Home

What's New

Contact:
Zack Hutchins
Director of Communications
518.465.7511

September 25, 2007

Assembly leader calls for renewed commitment, partnership to rebuild Upstate economy

Albany is in danger of allowing politics to interfere with partnership, putting up a roadblock to changes and reforms necessary to help the state's business community, Assembly Speaker Sheldon Silver told Business Council members during remarks at the Councils 2007 Annual Meeting.

Lawmakers began the year with great promise and a productive legislative session, the Speaker said. “In fact, it wasn't that long ago that Ken Adams and I – along with Governor Spitzer, Senator Bruno, and AFL-CIO President Denis Hughes – came together to publicly announce agreement on worker's compensation reform.”

That reform, which resulted in the first workers' compensation rate decrease in nearly 30 years, should be the starting point for more progress, the Speaker said.

“Whatever personal disagreements exist between the leaders of this state," the Speaker continued, "They are nothing when compared to the numerous challenges facing this state, which includes, as everyone seems to agree, rescuing our Upstate economy.”

The Speaker praised Governor Spitzer for making Upstate revitalization a priority of his administration and added that both houses of the Legislature and the Governor were offering proposals to improve the region's economy.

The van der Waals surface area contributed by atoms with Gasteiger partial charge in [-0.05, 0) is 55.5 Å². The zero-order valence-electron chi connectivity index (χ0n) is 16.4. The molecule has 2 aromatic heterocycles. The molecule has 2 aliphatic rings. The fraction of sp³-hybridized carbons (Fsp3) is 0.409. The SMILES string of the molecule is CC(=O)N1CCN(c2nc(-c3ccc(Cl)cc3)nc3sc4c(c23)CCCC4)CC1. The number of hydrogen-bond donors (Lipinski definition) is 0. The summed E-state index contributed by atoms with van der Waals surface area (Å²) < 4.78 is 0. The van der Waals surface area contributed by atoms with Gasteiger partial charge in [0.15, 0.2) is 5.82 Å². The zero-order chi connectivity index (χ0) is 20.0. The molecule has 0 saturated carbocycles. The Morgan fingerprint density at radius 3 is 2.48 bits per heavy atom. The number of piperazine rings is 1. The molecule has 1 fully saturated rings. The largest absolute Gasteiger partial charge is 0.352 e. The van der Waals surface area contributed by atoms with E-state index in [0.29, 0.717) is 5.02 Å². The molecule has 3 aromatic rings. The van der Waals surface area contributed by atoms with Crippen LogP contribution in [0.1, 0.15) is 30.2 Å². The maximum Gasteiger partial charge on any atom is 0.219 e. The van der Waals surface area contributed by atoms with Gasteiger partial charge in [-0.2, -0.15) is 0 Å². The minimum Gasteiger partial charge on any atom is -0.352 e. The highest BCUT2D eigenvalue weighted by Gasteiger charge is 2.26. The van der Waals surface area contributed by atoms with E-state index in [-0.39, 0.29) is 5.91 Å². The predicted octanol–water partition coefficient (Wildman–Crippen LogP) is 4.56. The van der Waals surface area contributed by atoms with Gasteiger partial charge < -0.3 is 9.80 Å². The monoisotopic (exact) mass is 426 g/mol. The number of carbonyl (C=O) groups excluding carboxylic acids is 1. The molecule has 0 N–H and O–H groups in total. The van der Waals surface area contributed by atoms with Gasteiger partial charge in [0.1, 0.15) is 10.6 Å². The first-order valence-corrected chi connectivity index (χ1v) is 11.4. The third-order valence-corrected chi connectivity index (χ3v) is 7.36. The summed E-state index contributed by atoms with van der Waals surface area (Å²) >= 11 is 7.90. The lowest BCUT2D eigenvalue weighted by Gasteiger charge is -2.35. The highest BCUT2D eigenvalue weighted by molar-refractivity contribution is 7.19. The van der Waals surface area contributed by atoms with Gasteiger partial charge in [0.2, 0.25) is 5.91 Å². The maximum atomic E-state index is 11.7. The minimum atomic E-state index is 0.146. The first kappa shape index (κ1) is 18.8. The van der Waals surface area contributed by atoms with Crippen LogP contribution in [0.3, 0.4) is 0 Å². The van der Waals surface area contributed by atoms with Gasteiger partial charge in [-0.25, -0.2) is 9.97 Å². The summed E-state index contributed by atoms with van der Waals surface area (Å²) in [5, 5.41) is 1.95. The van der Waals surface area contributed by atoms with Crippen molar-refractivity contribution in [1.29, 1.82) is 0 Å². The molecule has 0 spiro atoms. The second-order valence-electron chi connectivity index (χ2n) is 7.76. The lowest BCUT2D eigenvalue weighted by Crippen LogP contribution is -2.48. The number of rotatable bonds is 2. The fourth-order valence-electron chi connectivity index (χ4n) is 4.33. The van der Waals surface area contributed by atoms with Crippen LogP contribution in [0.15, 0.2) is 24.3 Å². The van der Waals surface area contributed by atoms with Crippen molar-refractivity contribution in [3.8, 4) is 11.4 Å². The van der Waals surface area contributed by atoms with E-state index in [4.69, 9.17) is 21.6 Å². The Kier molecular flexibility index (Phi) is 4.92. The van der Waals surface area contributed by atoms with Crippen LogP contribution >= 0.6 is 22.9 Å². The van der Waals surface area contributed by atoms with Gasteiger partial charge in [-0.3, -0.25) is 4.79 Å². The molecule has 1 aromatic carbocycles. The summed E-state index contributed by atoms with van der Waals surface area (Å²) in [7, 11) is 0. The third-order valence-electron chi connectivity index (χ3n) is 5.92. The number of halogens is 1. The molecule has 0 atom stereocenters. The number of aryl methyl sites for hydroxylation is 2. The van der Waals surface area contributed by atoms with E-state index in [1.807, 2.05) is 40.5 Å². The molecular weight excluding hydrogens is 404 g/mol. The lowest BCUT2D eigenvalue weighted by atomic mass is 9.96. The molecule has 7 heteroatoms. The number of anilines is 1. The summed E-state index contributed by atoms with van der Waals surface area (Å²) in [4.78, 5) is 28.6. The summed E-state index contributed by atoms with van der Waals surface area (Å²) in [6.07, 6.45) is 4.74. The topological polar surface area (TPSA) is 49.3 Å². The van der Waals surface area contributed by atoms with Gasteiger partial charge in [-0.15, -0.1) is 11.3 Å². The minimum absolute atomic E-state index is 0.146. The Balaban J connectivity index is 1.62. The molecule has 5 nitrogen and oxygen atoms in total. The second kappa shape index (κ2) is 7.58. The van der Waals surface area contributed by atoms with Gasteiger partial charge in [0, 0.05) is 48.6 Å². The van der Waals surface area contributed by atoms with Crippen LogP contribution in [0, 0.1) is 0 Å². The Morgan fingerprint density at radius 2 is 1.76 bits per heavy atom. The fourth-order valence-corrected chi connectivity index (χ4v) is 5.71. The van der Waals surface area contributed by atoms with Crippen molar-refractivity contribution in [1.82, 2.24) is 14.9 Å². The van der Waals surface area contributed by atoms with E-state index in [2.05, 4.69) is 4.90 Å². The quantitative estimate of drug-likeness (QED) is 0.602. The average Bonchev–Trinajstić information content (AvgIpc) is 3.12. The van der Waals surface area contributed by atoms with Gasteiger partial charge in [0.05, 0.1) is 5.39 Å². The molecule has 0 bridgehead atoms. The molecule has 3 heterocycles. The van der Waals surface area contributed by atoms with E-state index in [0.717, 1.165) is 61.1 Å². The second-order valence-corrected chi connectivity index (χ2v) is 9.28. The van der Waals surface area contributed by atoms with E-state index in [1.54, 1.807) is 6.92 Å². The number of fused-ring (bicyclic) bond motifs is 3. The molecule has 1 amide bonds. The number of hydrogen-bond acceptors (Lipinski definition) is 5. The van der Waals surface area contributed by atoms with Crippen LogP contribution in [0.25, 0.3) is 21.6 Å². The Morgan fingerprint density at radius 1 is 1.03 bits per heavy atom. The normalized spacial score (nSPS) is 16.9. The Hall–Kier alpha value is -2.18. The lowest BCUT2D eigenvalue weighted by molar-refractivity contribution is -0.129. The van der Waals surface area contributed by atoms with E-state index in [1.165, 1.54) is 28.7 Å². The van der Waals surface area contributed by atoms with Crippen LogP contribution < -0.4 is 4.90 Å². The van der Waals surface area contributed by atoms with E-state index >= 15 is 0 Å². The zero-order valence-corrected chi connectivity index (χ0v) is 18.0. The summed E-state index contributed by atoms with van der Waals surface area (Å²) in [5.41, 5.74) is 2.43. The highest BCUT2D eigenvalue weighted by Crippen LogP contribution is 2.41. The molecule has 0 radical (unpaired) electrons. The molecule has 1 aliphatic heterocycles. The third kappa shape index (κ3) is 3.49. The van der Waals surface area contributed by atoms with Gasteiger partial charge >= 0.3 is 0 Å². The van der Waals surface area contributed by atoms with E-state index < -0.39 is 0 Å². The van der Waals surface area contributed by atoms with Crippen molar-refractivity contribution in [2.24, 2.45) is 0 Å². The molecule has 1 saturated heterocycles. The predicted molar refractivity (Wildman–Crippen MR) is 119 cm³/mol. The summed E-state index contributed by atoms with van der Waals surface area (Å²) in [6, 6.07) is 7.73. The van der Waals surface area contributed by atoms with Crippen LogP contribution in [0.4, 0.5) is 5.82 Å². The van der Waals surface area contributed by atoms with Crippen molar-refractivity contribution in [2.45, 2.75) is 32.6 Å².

The Assembly's 22-point economic development and job growth plan includes proposals to improve the state's public colleges and universities; invest in university-industry-government partnerships; provide assistance to manufacturers for equipment modernization and training; and provide assistance to new businesses through tax credits, grants and loan programs, the Speaker said.

The Speaker also pointed to signs of progress in the state's attempt to make Albany a leading technology center, including a recent article highlighting Albany as a new center of nanotechnology.

“All it takes is partnership, a little vision, a willingness to listen to the experts, and a commitment to working together to achieve a common goal,” the Speaker said.

It was such partnership and commitment from the public and private sectors in the state that led to success in the rebuilding of lower Manhattan after the September 11 attacks of 2001.

The Speaker recalled that six years ago, nine days after the attacks, he spoke to the Council's membership and asked them to join him in rebuilding.

“I am proud to report that Seven World Trade stands at Ground Zero nearly three-quarters filled,” he said. “Nearby are the world headquarters of American Express, Merrill Lynch, Dow Jones, Verizon and Moody's along with a number of excellent hotels and some of the finest dining establishments in the City of New York.”

There is still work to be done, the Speaker acknowledged. The area still has not recovered all the jobs lost as a result of the attack, impacting its standing as a business and finance center.

He urged Council members to continue to work to rebuild the area.

“Ladies and Gentlemen, as I told this Council six years ago today, rebuilding Lower Manhattan is a moral obligation and an American obligation, the Speaker said. “History has given us – you and I – a rare opportunity to deliver a unifying and uplifting reply to a terrorist network that believes it can halter the world.”

The Speaker told members that the business community can be part of showing the world the “power, resiliency and resolve,” which New York is known for.